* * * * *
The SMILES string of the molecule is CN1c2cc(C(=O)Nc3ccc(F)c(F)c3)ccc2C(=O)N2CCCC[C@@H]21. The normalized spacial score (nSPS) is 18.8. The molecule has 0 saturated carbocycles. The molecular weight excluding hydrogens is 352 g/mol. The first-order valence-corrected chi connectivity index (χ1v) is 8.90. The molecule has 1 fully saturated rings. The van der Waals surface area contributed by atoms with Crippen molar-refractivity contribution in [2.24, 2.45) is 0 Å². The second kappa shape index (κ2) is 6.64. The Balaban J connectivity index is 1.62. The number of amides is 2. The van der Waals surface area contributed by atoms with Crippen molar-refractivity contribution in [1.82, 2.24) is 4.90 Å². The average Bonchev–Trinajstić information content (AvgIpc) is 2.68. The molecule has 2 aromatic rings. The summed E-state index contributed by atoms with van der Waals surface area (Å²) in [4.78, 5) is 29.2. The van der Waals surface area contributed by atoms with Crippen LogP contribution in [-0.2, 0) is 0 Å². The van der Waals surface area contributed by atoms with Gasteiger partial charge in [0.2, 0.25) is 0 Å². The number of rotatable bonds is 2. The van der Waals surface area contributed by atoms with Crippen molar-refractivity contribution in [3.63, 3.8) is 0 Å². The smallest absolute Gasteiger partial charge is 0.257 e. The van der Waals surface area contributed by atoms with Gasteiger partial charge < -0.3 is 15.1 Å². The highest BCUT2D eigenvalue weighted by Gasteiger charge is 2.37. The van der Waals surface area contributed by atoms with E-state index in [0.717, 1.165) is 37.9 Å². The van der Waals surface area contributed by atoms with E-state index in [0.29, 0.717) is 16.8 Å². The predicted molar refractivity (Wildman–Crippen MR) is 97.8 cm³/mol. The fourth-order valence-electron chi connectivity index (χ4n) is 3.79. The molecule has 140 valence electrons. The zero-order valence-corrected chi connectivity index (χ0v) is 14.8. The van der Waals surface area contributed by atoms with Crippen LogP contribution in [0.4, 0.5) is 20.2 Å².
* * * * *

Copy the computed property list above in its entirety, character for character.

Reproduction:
The SMILES string of the molecule is CN1c2cc(C(=O)Nc3ccc(F)c(F)c3)ccc2C(=O)N2CCCC[C@@H]21. The normalized spacial score (nSPS) is 18.8. The molecule has 0 saturated carbocycles. The molecular weight excluding hydrogens is 352 g/mol. The first-order valence-corrected chi connectivity index (χ1v) is 8.90. The molecule has 1 fully saturated rings. The van der Waals surface area contributed by atoms with Crippen molar-refractivity contribution in [2.24, 2.45) is 0 Å². The second kappa shape index (κ2) is 6.64. The Balaban J connectivity index is 1.62. The number of amides is 2. The van der Waals surface area contributed by atoms with Crippen molar-refractivity contribution in [1.82, 2.24) is 4.90 Å². The average Bonchev–Trinajstić information content (AvgIpc) is 2.68. The molecule has 2 aromatic rings. The summed E-state index contributed by atoms with van der Waals surface area (Å²) in [4.78, 5) is 29.2. The van der Waals surface area contributed by atoms with Crippen LogP contribution in [-0.2, 0) is 0 Å². The van der Waals surface area contributed by atoms with Gasteiger partial charge in [0.2, 0.25) is 0 Å². The number of rotatable bonds is 2. The van der Waals surface area contributed by atoms with Crippen molar-refractivity contribution in [3.63, 3.8) is 0 Å². The smallest absolute Gasteiger partial charge is 0.257 e. The van der Waals surface area contributed by atoms with Gasteiger partial charge < -0.3 is 15.1 Å². The highest BCUT2D eigenvalue weighted by Gasteiger charge is 2.37. The van der Waals surface area contributed by atoms with E-state index in [0.717, 1.165) is 37.9 Å². The van der Waals surface area contributed by atoms with E-state index in [0.29, 0.717) is 16.8 Å². The predicted molar refractivity (Wildman–Crippen MR) is 97.8 cm³/mol. The fourth-order valence-electron chi connectivity index (χ4n) is 3.79. The molecule has 140 valence electrons. The zero-order valence-corrected chi connectivity index (χ0v) is 14.8. The van der Waals surface area contributed by atoms with Crippen LogP contribution in [0.4, 0.5) is 20.2 Å².